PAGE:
What is likely to be Bungie’s last entry in the series that it grew from niche Mac RTS to one of the biggest FPS franchises in history proved to be a fitting goodbye. It was almost like, freed of fitting another game into the Master Chief’s story and carrying the Xbox brand now that games like Gears of War can share the load, Bungie was able to flex its creative muscles, and while I’ll concede that it’s still super soldiers killing aliens, it was the most fun I’ve had with a game in this series since I first took it online.
Multiplayer-wise it’s certainly my game of the year, and I’ll take this straight challenge of who knows the maps and weapons better than the next guy over the unbalanced quick fix of Call of Duty, let down only by a limited map selection. Halo 3’s integration of multiplayer and its lobbies into everything is only just coming into touching distance of other games and the setup is just as formidable here.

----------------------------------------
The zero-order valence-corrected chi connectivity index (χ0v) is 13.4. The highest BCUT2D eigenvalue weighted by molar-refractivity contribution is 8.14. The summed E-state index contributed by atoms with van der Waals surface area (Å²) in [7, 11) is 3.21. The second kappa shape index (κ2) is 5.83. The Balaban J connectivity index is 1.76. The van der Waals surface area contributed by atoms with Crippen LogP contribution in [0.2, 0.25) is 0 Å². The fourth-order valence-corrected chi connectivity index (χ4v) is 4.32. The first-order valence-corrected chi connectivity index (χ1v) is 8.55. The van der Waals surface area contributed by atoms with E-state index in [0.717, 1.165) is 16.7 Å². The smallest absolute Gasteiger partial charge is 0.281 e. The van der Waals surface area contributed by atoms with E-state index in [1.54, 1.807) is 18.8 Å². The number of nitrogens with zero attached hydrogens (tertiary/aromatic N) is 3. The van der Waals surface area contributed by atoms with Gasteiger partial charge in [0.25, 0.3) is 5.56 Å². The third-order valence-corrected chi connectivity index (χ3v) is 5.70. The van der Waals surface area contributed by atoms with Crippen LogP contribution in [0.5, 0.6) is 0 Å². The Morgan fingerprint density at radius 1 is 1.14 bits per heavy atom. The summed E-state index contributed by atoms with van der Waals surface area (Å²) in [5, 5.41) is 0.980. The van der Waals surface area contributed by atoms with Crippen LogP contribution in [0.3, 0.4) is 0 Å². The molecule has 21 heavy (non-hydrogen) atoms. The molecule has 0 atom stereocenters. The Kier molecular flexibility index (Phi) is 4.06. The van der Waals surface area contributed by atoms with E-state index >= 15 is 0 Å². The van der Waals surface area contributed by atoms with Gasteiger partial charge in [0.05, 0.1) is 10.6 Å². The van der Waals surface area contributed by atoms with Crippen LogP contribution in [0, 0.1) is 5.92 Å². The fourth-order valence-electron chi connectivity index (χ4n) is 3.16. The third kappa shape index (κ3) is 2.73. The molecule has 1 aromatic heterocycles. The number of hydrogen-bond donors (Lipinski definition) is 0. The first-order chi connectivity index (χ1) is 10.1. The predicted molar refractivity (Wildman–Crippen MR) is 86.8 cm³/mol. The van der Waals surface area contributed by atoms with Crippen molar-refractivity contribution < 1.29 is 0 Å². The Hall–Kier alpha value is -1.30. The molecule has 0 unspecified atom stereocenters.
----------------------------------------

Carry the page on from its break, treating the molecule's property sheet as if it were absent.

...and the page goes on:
Going back to the point about originality, it’s true that Reach doesn’t have a lot of it in its story. Nonetheless, as a Halo fan I adored it. Seeing a team of Spartans doing what I’d so far only read about would have been enough to make me go a little bit in my pants but, cliched as they were, I cared when they were inevitably cut down. Set against such a beautiful and varied backdrop and with so many memorable moments – the level that takes you from ground level into a space battle and on to low-gravity combat in a vacuum before its explosive ending is an obvious high point, but the melancholic final moments also deserve love – I have to give Reach as both my favourite Halo game and one of 2010’s greatest.